This is by far the most non-conventional setup we've seen around the shop, and it was even more surprising to see it installed on a resident mechanic’s bike! For this highly unusual setup, our mechanic linked up a SRAM X01 mechanical shifter to a Shimano XTR 12-speed Derailleur. When asked to explain the “why” behind the setup, the response was simple: “I like the quality of Shimano XTR but I prefer the SRAM Shifter.” While there’s a bit more to it than this, it highlights the fact that being comfortable with your setup is as valid a reason as any to try out an unconventional approach when selecting your parts. Digging deeper, one of the big reasons our mechanic decided to try the SRAM/Shimano setup is to avoid the high resistance present in the Shimano shifters. The SRAM shifters are easier to operate as they require less force to shift. For the setup and installation, our mechanic said that there was no extra work involved and the setup held up just as well as a strictly Shimano or SRAM configuration. For the rest of the drivetrain setup, the XTR rear derailleur is shifting a SRAM XX1 Chain on an XX1 cassette. No noticeable loss in quality is present, versus an all Shimano setup.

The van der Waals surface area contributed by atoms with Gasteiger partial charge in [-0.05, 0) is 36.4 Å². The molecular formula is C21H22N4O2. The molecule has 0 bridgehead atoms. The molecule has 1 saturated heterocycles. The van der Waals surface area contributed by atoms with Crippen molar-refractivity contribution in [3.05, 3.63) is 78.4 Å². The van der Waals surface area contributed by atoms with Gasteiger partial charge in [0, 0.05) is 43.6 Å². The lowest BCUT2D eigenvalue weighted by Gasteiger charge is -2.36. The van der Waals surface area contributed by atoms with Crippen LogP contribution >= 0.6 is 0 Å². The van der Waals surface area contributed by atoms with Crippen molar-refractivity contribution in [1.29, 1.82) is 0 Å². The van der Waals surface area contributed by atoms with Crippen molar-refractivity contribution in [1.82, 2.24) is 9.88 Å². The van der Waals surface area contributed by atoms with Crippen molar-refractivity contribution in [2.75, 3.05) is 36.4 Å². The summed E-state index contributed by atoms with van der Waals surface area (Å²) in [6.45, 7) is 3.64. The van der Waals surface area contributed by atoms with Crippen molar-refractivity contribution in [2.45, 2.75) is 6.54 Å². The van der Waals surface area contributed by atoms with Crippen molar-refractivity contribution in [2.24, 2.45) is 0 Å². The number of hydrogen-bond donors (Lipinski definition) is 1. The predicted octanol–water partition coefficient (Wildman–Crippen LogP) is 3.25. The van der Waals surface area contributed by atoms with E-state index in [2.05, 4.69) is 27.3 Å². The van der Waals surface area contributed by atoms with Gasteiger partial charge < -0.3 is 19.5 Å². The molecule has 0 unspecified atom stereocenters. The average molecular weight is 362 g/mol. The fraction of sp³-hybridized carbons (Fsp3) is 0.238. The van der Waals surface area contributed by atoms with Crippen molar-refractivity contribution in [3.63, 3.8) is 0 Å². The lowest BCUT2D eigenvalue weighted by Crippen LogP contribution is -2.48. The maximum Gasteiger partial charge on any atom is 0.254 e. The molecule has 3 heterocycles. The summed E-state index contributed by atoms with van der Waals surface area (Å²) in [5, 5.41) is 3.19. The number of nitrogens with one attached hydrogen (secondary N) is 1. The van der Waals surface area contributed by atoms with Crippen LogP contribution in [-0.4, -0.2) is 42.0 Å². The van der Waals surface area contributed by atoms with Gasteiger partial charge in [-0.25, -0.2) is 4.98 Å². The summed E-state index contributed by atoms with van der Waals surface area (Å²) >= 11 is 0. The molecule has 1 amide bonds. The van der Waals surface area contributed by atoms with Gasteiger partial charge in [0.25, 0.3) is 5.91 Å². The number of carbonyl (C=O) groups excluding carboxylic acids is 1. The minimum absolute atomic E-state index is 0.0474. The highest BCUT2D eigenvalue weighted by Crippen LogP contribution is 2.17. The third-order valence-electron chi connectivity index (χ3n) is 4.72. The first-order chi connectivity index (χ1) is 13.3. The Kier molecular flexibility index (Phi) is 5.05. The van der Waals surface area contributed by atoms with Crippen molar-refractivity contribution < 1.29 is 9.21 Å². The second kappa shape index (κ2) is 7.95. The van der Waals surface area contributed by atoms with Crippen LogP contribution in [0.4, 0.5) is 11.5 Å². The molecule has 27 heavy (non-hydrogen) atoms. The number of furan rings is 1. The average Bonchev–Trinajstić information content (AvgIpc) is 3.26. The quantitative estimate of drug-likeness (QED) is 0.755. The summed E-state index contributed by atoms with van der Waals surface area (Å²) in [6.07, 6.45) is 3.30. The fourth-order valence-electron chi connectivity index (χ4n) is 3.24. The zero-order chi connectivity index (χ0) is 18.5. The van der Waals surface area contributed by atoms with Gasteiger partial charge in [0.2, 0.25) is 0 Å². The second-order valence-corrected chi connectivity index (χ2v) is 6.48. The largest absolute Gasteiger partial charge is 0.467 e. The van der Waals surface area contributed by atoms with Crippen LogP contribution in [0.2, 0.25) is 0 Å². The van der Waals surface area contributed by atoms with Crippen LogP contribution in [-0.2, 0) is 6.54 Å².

We would recommend this setup for any riders with smaller hands, or where any loss of hand or grip strength has occurred such as a previous wrist injury, etc.